What is GDPR?
General Data Protection Regulation (GDPR) is a regulation that aims to give control to individuals in the European Union (EU) over their personal data. Another objective of this regulation is to provide a simpler regulatory environment for international business within the EU.
How Did GDPR Evolve?
The precursor to GDPR was the Data Protection Directive that was adopted in 1995. GDPR contains requirements associated with the processing of personal data of individuals located in the EU.
GDPR was adopted in 2017 and became effective on May 25, 2018.
What is Personal Data According to GDPR?
The following types of data are considered personal in the context of GDPR:
- IP address
- Sensitive data, such as genetic or biometric data, that could be used to identify the owner of the data
Who is GDPR Applicable to?
Almost every large enterprise in the world will need to consider GDPR compliance. This is because GDPR applies not just to organisations operating within the EU. It applies to any organization that may be outside the EU, offering services or goods to enterprises and customers within the EU.
GDPR requires that organizations which handle the personal data of users must:
- Use techniques, such as anonymization of collected data, to protect the privacy of users.
- Design their information systems with focus on privacy.
- Either take consent from the user for processing of their data or have other legitimate purposes for processing the data.
- Report any breaches in terms of data privacy.
- Appoint a data protection officer (DPO) if the organization’s core activities involve personal data handling.
- Clearly disclose data collection, its purpose, how long the data will be retained, and whether the data is being shared with third parties.
What is the Cost of Non-Compliance?
The fine amount depends on how severe the privacy breach is. It also depends on the amount of effort the company has taken to adhere to compliance requirements and regulations.
Organizations that are found to have violated GDPR could be fined up to €20 million or up to 4% of the annual turnover of the previous financial year in the case of an enterprise, based on what is higher. This is a figure that could run into billions of euros for large organizations.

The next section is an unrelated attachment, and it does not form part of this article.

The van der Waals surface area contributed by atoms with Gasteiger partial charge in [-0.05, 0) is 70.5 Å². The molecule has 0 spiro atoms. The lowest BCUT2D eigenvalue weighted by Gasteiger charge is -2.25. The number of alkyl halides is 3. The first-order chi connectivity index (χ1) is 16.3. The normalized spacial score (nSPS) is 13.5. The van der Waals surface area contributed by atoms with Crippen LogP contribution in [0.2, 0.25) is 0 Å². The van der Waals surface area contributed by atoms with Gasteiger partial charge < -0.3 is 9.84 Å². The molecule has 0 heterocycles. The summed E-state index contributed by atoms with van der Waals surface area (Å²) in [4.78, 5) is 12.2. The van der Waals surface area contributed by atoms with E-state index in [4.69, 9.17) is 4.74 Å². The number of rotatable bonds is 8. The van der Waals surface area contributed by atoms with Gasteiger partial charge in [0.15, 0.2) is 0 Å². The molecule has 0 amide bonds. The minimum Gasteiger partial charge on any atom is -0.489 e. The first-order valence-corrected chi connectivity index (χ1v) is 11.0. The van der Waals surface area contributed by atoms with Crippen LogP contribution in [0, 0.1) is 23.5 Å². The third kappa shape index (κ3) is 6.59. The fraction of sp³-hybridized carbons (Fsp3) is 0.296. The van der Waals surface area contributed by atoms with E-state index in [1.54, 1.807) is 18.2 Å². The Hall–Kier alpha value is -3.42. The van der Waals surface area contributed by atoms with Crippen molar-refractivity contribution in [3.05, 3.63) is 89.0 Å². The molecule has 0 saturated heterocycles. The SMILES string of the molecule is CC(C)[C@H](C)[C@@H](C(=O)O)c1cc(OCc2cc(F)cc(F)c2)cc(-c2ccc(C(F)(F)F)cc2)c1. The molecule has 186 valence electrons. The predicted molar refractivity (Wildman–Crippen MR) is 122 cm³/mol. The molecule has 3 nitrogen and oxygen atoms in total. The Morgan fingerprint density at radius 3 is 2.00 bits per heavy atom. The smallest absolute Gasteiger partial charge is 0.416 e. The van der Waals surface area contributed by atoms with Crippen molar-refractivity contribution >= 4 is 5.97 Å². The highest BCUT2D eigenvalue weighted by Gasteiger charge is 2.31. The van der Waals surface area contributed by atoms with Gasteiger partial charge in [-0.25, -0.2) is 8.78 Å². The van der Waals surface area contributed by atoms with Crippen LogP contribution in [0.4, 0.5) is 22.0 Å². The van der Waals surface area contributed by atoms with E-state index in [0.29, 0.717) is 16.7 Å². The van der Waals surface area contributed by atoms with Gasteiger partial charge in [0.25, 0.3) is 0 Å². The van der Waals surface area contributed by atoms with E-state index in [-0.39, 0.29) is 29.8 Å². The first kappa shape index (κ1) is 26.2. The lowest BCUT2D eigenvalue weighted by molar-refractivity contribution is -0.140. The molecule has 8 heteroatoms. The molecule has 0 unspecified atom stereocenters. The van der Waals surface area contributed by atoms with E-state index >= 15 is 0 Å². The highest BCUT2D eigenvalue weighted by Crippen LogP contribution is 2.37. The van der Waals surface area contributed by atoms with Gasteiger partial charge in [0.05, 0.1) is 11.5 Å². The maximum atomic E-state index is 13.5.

The highest fine of €20 million or 4% of worldwide turnover is for organizations that have violated data protection rights, have not put data protection procedures in place, have transferred personal data across international borders without authorization, or have ignored the user’s requests for their data.
Examples of GDPR Data Breaches
In early 2018, the Facebook-Cambridge Analytica data breach occurred. The personal data of millions of Facebook users was used by Cambridge Analytica, without consent, for the purpose of political advertising. This was done through an app that was created by a Cambridge academic. The app used not just the personal data of users who responded to a questionnaire, but also the data of their friends. In response, Facebook issued an apology and testified in Congress.
Facebook also faces having to pay several billion dollars in fine for accidentally storing millions of user passwords in plain text for several years. During that period, more than 20,000 employees had direct access to those passwords. While there was no evidence of misuse, Ireland’s data protection commission (DPC), which is Facebook’s privacy regulator in Europe, announced that it would be investigating the matter and see if Facebook had breached the GDPR. If a violation was found, then Facebook would be looking at a fine amount of approximately $2.2 billion.
Just a week after GDPR came into effect, CNIL – the French data protection authority – received complaints about Google from two non-profit organizations. One non-profit claimed that Google forced Android mobile users to accept Google privacy policies and consent to the use of their data for advertising purposes. The other mentioned that the personal data of users was being illegally processed by Google for advertising.
Changes Since GDPR Was Introduced
Ever since the rollout of GDPR in 2018, there has been an impact on several organizations. According to Forrester, many organizations have seen a reduction of between 25% and 40% of their total addressable market since GDPR was enforced. They have also had to re-evaluate their data center strategy. For technology companies, this has been an opportunity to market the privacy features of their products.
The CEO of Apple, Tim Cook, has mentioned that the United States too would need an equivalent to GDPR. “”Our own information, from the everyday to the deeply personal, is being weaponized against us with military efficiency,” said Cook.
GDPR has impacted policy making around the world. Several countries have signalled that they would be either modifying their privacy laws or introducing new legislation. This includes South Korea, Brazil, Japan, India, and other countries.